Satellite television first the consumer market in the early 1990s. Dishes made for the average household were expensive and took up a lot of space in the garden. I n the first few years of satellite TV only the wealthiest, or more ‘die-hard’ fans of television, would go to the trouble of buying and setting up a satellite dish. Satellite television was also a lot harder to get than cable or broadcast TV.
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In the present day you see satellite dishes on the rooftops of most homeowners in the UK and indeed the rest of the western world. The major satellite TV companies are getting more and more people to buy their product with promises of films, sports and especially news from around the world. The advancement into high-definition televisions and being able to get a high definition satellite signal has made it even more prominent.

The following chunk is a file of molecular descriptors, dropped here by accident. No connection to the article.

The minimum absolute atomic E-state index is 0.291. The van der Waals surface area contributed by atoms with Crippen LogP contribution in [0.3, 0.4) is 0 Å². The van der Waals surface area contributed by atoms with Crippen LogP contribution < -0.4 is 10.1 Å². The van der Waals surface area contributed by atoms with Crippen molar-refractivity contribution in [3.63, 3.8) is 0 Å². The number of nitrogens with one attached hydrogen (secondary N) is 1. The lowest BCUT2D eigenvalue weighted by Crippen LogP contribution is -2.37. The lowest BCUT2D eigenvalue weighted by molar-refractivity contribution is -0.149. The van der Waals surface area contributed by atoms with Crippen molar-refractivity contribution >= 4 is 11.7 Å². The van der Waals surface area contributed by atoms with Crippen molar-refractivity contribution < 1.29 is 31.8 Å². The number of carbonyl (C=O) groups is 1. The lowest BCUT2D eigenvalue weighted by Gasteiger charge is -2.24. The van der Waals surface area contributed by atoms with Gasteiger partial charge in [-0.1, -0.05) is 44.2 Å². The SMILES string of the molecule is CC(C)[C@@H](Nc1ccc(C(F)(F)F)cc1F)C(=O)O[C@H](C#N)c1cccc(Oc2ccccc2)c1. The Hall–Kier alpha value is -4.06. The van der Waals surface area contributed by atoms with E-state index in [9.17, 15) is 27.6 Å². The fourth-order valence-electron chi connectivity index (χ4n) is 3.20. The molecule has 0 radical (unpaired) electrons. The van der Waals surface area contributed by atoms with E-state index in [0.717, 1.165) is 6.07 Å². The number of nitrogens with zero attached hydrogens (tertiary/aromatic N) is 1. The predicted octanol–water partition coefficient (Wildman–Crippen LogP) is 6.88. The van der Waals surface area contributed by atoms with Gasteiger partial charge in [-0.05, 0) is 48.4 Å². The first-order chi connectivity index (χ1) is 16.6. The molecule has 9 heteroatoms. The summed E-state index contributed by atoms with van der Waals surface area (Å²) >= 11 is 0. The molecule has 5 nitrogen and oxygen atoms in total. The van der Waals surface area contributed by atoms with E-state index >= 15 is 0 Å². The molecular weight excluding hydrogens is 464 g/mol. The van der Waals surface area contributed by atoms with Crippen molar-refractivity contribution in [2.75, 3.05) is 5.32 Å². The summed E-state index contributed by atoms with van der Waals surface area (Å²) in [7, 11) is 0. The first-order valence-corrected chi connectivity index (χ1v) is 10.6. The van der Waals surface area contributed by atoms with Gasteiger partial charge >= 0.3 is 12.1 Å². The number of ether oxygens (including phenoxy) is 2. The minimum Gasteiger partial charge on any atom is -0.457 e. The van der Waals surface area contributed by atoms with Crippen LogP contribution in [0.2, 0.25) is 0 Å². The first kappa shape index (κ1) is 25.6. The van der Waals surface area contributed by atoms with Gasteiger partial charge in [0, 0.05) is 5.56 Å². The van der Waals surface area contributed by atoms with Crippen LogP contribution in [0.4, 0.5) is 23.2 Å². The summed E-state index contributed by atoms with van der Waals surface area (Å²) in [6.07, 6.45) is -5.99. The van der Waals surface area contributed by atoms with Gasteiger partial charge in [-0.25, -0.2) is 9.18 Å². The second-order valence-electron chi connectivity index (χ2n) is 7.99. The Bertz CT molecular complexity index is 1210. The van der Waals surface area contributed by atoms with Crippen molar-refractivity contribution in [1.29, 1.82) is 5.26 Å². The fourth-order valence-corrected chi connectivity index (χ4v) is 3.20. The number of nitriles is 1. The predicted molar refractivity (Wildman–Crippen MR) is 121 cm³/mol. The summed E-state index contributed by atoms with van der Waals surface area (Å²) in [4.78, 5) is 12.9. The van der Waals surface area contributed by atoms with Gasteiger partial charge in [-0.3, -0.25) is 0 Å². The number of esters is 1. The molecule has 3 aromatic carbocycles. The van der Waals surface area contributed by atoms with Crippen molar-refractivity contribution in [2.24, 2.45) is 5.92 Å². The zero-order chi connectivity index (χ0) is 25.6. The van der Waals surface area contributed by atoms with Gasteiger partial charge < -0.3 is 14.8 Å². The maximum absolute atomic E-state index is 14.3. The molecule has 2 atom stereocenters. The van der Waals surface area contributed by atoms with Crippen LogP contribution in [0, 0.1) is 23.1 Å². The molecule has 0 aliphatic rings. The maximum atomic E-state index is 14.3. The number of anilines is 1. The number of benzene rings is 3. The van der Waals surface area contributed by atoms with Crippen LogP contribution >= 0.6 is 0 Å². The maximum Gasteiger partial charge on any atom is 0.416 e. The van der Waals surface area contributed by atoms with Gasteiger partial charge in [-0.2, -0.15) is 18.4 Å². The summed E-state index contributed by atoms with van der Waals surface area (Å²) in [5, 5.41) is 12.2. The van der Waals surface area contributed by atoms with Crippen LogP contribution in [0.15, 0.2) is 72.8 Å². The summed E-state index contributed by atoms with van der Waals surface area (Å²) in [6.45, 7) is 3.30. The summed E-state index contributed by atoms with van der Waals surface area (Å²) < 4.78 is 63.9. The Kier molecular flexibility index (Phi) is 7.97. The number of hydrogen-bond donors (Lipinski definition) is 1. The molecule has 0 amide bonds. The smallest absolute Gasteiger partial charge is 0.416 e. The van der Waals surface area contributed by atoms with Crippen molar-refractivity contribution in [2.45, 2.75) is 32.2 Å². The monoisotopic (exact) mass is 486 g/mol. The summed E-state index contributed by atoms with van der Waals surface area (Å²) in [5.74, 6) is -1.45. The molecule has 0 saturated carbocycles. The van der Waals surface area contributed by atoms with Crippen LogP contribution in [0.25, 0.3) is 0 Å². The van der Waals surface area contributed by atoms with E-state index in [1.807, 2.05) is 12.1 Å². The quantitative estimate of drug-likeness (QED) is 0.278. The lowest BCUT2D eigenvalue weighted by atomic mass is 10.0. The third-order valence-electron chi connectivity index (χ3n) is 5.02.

Satellite Television gives us many solutions to the problems that come with broadcast TV and, although not perfect itself, is now the main way to view television.
In its basic form satellite television is a lot like broadcast television. They are both a wireless system for delivering television programming to a viewers house. And they both use satellite stations to transmit programming via a radio signal.
Using powerful antennas broadcast stations transmit radio waves to the area surrounding them. The viewers, however, pick up the signal with a much smaller antenna. Broadcast television works fine it just has one massive drawback, which is range. When a broadcast antenna shoots out a radio signal it is shot out in a straight line. To receive these signals you have to be in the direct line of sight of the antenna. If you are not the signal may become distorted. Small obstacles such as trees or small buildings should not be a problem but bigger obstacles, such as planet earth, would pose a problem. If you transmitted a broadcast signal over a perfectly flat surface you would be able to pick up a signal thousands of miles away from the source. However in the real world the curvature of the planet distorts and blocks the signal sent out from the satellite, to get a perfect signal you would have to be close to the antenna with no obstacles in between.
The Satellite TV Solution